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95) Wentworth Castle, gardens & parklands, Park House Drive, Barnsley S75 3EN

About this location:
Wentworth Castle, gardens and parklands are located in Barnsley, South Yorkshire.
A grade 1 listed country house that was originally the home called Cutler House, owned by Sir Gervase Cutler (1670), Sir Cutler sold the property to Thomas Wentworth, who became the 1st Earl of Strafford.
The original house was remodelled by the 1st and subsequent Earls.

The 2nd Earl also changed the bosquet styled gardens to the less formal, landscaping  the parklands,  adopting the more open, rolling and naturalistic landscape, as favoured by Capability Brown. 
Stainborough Castle 
This almost ancient castle is the crowning glory of a visit to Wentworth Castle Gardens. Although it looks medieval, this folly was actually completed in 1731 by Thomas Wentworth.
Born out of a fierce family rivalry, the folly was designed to give the impression that the Wentworth family had lived here for centuries. Today it’s a peaceful place to enjoy a picnic, surrounded by medieval-style turrets. 

Gardens within a garden
The Union Jack Garden 
Thomas Wentworth created the landscape at Wentworth to showcase his wealth and status, and the Union Jack Garden is no different. This 18th-century wilderness garden was planted in 1713. Its distinctive criss-cross pattern marks the union of England and Scotland in 1707. It was largely replanted in 2005.

The site is now operated and managed by the National Trust. Access to the actual country hall is only possible on a few occasions each year, with a guide. I was unable to check if this is accessible during my visit today.

Much of the gardens and parkland would be difficult without some form of powered mobility equipment to power you around. I use a Batec Scrambler, which converts my standard lightweight wheelchair into a powered trike.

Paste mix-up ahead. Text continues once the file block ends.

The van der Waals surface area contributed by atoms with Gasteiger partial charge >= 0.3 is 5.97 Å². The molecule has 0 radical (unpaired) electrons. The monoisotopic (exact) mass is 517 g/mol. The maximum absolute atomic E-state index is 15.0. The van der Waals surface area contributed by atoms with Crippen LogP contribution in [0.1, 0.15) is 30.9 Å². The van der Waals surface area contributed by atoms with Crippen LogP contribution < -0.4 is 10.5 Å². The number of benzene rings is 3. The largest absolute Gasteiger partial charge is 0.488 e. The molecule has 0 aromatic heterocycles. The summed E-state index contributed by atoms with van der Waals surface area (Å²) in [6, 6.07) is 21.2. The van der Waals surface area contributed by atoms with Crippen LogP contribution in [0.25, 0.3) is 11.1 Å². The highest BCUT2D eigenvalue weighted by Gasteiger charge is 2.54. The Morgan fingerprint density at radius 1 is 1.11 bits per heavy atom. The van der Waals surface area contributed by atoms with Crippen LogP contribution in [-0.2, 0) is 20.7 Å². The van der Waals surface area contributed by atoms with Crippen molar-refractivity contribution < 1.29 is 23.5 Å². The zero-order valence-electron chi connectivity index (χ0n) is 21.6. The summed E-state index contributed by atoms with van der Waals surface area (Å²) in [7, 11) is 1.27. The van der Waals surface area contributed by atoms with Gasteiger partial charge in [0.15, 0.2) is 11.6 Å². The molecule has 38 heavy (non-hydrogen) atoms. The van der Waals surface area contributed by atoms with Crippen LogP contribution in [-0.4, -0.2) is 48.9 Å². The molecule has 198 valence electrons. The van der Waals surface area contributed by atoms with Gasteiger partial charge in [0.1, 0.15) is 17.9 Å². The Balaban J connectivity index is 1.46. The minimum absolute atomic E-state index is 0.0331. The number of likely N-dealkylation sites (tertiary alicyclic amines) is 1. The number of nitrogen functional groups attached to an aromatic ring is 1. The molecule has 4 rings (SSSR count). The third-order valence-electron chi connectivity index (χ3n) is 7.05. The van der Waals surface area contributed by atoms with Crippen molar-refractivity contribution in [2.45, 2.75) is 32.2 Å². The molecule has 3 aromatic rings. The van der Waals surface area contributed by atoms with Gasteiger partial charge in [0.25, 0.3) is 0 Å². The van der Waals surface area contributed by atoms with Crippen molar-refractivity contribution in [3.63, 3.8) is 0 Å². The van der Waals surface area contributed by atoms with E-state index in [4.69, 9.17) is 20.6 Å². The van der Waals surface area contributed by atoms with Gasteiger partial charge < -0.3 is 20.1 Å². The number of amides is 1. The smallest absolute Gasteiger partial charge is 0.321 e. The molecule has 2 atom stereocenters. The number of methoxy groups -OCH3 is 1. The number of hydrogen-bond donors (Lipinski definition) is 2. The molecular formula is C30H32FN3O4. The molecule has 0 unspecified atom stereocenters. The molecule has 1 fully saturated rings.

As with many National Trust properties - they have two capable off road mobility scooters that can be pre-booked, available free for people to use. You can use these everywhere with exception to the deer park and conservatory building. 
Admission charges:
Ticket type Gift aid Standard
Adult £5.00
Child £2.50
Family £12.50
Family 1 adult £7.50

Free for membership members of the National Trust.

During our visit we did 2.88 miles, exploring the parkland, the grounds and gardens.
The parkland was difficult as the ground was quite wet making the grass quite slippy.

Around the house and cafe - tarmac, up into the gardens that located above the main house - gravel and mixed rougher path. Some parts of the garden paths are quite rough, loose terrain with a number of slopes to negotiate.

Facilities on site:
Good sized car park with Blue Badge parking, a slight slope to most parts of the carpark area.
Disabled and std toilets located in the cafe and conservatory buildings. Lovely cafe with wheelchair accessible benches outdoors. Dogs are allowed inside the cafe too.

Dogs on leads are permitted everywhere,  except in the conservatory garden.

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